Now, for those of you who are thinking, I should definitely read this book, I need to read an entry four days later:  “So the book, The Most Human Human, it's getting ponderous.  I'm not sure I can recommend it with the same enthusiasm I had last week.”[6]  On the other hand, she mentions it again just a couple of days ago, so I guess she hasn’t abandoned it yet.[7]

So, what does all of this have to do with Good Friday?  When Sarah first mentioned Christian’s book to me, I was already reflecting on the passion story and I began to wonder, was Jesus perhaps the first human human?  So much of our focus on Jesus is on his divinity, what it means that Jesus is the Son of God.  And, when we do consider his humanity, our discussions often get side-tracked, on the one hand, by a well-intentioned quest for the historical Jesus – those aspects of his life that can be historically verified – particularly by sources outside of Scripture or, on the other hand, by an assumption that Jesus was really some sort of uber-human, a God-like human.  This despite our weekly recitation of the Nicene Creed which asserts that Jesus was, in deed, fully human: “For us and for our salvation he came down from heaven: by the power of the Holy Spirit he became incarnate from the Virgin Mary, and was made man” or as it is perhaps more emphatically stated in the Athanasius Creed, “Perfect God and perfect Man, of a reasonable soul and human flesh subsisting.”  In neither creed are we to understand that Jesus was human-like or that Jesus was a God-like human, but a human – a human being like you and like me.

The Passion Story takes us into the heart of the humanity of Jesus.  We begin in the garden with the arrival of Judas.  To be betrayed by one we have nurtured and loved, is that not perhaps one of the most human of human experiences?  We move outside the courtyard of the high priest and listen as Peter denies knowing Jesus not once, not twice, but three times all while Jesus is being questioned inside.  To be denied by one we have nurtured and loved is that not a most human human experience? Jesus is flogged and mocked by the soldiers.  A human human experience.  An incited crowd screams out, “Crucify him! Crucify him!” and Jesus becomes victim to the mob – a human human experience.  Jesus walks from The Stone Pavement to The Place of the Skull, “carrying the cross by himself” – in some accounts, stumbling under the weight of this cruel instrument of torture – a human human experience.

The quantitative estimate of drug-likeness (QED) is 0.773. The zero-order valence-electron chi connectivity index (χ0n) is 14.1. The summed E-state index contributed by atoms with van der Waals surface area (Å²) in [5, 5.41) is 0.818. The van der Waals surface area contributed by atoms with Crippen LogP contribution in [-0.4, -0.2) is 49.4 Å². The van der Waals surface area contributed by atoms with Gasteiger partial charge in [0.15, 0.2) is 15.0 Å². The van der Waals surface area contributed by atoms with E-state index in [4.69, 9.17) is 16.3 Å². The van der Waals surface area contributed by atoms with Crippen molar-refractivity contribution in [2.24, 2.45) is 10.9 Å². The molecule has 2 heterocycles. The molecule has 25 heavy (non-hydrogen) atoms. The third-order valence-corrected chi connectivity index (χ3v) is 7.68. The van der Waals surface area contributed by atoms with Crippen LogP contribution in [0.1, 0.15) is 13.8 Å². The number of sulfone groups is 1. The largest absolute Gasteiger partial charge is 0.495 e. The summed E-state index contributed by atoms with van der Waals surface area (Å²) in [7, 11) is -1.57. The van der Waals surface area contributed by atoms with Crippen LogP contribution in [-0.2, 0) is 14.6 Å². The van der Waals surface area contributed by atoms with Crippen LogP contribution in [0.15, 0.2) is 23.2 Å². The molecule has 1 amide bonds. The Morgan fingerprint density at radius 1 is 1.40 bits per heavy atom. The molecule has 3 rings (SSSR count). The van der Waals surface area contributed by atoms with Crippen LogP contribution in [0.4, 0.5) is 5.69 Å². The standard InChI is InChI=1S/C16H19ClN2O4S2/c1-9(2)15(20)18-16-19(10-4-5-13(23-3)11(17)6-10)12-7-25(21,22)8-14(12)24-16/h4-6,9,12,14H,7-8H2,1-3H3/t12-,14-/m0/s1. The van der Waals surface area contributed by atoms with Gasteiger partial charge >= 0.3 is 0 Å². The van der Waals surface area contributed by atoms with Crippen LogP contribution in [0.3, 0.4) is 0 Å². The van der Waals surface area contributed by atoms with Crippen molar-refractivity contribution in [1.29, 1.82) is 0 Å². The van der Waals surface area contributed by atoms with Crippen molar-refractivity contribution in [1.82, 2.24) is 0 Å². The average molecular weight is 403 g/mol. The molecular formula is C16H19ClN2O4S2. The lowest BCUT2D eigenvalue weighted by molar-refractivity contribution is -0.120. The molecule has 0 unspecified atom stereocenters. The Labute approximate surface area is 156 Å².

And what of the crucifixion itself?  Stephen Mansfield, writing for the Huffington Post this week, reminded his readers that “[t]he practice of impaling a man to watch him die hideously is not unique to some distant, barbaric time. It has unfortunately been an onoing part of the grisly, shameful side of human history.”[8] The practice was not an invention of the Roman Empire – though they have become most associated with it, most likely because of the story of Christ’s passion. The practice likely emerged among ancient tribes who were looking for a way to prolong the agony of death. During the Middle Ages, Christians began crucifying Jews and Islam took up the practice as well.  According to Mansfield’s article, “[a] Canadian soldier may have been crucified during World War I and many more died by this method in the Iraq of Saddam Hussein.  Tragically, crucifixions may still be taking place in Sudan. We know they were occurring just a few years ago.”[9] And, so the crucifixion too, an all too human human experience.
Good Friday, the day on which we are left to ponder, not the “perfect God” of the Athanasius Creed, but instead the “perfect man” – the human human Jesus.  It’s not a neat and tidy work. It is, in fact, a task most would choose to ignore or avoid.  Perhaps because it seems to demand too much of us, insisting that we stare into the face of human stumbling:  betrayal, denial, cruelty, pain, suffering, and ultimately, death.